Kalmar had spoken into the microphone on the wall of the med-lab, and a few minutes later was joined by Major Bryant and General Grasser, who proceeded to release the clasps holding the board to the theatre’s operating surface, grabbed it by the handles and hoisted Carter up on an ingenious stretcher. The board was actually malleable; a polymer similar to memory foam, that sagged slightly between the two men under the weight of the stricken colonel. The journey passed in a blur for Carter, and next thing he knew, he was back in his quarters, and being sick again, now into a clean green bowl. Mysteriously, over the course of the next few weeks, the bowl seemed to clean and scour itself in the intervals between his vomiting; something he started to wonder about. He wondered if perhaps the bowl was conspiring against him, and he would suddenly grab the edge of his bed and look over the side, to check it wasn’t sneaking off to deposit the contents of his stomach somewhere. Food also seemed to occur in his dorm, as if by spontaneous generation, steaming plates of rice and chillies, curries, stir fry and brown bread. Carter was sure to wolf it down, every time. He couldn’t let the food get a step ahead of him. Often, this process just made him sick it all up again, and the cycle of delirium continued.
Later, much recovered and rested, Carter recounted that the previous fortnight or so had passed almost without him noticing. This seriously unnerved him, and he badgered Kalmar for details of the lost time. He wasn’t sure why exactly. Time was something they were trying to waste, after all. Perhaps because it was so unfamiliar to Carter, who was rarely ill, and never so seriously as he had just been. It was a sign of weakness. Although the procession that had carried him from the infirmary to his room had passed supposedly in a blur at the time, he now remembered the humiliation of it vividly, and had a grudge against Grasser and Bryant that was nothing personal, but they should at least have let him try and walk, and just supported him or something. At least make him seem to be upright and as able as possible. The stretcher was dehumanising, vile. It was still in the corner of his dorm from where they had carried him. An estimated twenty thousand dollars spent developing the thing. Carter had promptly stuck his boot through it, as soon as his leg could muster sufficient force.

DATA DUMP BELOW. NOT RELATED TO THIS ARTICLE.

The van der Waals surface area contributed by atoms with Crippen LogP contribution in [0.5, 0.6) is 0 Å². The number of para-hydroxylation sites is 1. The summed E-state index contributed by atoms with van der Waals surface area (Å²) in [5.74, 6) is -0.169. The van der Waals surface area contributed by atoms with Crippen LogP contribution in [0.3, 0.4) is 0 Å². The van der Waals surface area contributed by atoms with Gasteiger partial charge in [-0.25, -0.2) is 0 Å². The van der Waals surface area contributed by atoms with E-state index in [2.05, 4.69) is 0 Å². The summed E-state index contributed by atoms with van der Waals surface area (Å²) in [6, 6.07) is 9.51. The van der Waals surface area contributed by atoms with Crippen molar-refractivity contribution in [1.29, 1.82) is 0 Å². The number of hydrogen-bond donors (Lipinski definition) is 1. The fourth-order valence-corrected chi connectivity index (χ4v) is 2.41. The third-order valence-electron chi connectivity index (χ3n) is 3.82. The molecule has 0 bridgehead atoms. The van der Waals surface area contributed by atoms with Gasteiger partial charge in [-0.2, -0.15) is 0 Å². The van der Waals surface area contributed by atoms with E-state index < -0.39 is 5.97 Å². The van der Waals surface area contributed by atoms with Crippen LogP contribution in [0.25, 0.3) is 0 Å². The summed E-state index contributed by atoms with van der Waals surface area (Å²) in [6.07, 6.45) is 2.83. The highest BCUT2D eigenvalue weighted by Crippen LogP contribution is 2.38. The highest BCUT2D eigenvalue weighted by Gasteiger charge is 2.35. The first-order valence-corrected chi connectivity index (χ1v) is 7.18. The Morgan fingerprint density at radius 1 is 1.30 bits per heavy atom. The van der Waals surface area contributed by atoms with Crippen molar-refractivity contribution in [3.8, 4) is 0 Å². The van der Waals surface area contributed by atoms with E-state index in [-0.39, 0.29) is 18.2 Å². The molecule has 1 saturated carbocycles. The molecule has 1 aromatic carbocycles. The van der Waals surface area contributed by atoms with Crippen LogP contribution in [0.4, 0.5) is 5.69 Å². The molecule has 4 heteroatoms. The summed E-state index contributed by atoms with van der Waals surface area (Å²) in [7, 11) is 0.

The point was, the two men who had carried him would not be able to look at him the same way again, knowing that they had carried him, incapacitated and helpless, on a stretcher. They would take a certain bravado from it, especially Bryant, and if that in any way jeopardised the mission, it could be a disaster. Not to mention how stung Carter himself felt.
As to how the malaria had been contracted, Carter had neglected to tell Kalmar what he had really been thinking when the thought had occurred to him during the diagnosis. He was quite sure that the crew members he was thinking of would not have occurred to the doctor, observant though he was. That was the problem with medical people. They took the easiest, simplest course to be the correct decision, nine times out on ten. Credit where it was due, the man had acted diligently, followed procedure, enforced some public health measures, the like of which Carter was not aware, having just regained full consciousness for the first time in a fortnight. But he had forgotten a vital factor that Carter had remembered. And he sure wasn’t going to tell him. That was what he was here for wasn’t it? To test the others. Make sure they were on their game.
He began to wonder whether Colonel Taylor had any more tasks for Maintenance that she would require him to oversee.